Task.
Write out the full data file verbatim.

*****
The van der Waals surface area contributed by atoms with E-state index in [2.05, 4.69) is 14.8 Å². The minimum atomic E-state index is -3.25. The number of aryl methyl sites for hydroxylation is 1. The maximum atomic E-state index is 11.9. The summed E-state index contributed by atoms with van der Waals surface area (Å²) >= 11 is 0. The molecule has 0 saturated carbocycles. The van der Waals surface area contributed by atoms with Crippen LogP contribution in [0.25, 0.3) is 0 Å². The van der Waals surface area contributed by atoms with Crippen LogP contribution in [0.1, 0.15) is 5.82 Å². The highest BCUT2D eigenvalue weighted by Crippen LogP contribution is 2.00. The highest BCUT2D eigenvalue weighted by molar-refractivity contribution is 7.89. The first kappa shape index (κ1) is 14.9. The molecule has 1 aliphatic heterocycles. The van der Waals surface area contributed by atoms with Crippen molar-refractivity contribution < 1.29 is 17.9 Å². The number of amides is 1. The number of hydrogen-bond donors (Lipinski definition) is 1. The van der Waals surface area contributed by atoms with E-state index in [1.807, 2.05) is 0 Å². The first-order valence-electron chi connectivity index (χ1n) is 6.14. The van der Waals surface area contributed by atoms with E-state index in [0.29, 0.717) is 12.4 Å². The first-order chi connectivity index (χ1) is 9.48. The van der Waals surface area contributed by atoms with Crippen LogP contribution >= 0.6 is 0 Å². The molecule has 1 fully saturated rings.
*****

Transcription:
The van der Waals surface area contributed by atoms with E-state index in [2.05, 4.69) is 14.8 Å². The minimum atomic E-state index is -3.25. The number of aryl methyl sites for hydroxylation is 1. The maximum atomic E-state index is 11.9. The summed E-state index contributed by atoms with van der Waals surface area (Å²) >= 11 is 0. The molecule has 0 saturated carbocycles. The van der Waals surface area contributed by atoms with Crippen LogP contribution in [0.25, 0.3) is 0 Å². The van der Waals surface area contributed by atoms with Crippen LogP contribution in [0.1, 0.15) is 5.82 Å². The highest BCUT2D eigenvalue weighted by Crippen LogP contribution is 2.00. The highest BCUT2D eigenvalue weighted by molar-refractivity contribution is 7.89. The first kappa shape index (κ1) is 14.9. The molecule has 1 aliphatic heterocycles. The van der Waals surface area contributed by atoms with Crippen molar-refractivity contribution < 1.29 is 17.9 Å². The number of amides is 1. The number of hydrogen-bond donors (Lipinski definition) is 1. The van der Waals surface area contributed by atoms with E-state index in [1.807, 2.05) is 0 Å². The first-order valence-electron chi connectivity index (χ1n) is 6.14. The van der Waals surface area contributed by atoms with E-state index in [0.29, 0.717) is 12.4 Å². The first-order chi connectivity index (χ1) is 9.48. The van der Waals surface area contributed by atoms with Crippen LogP contribution >= 0.6 is 0 Å². The molecule has 1 fully saturated rings.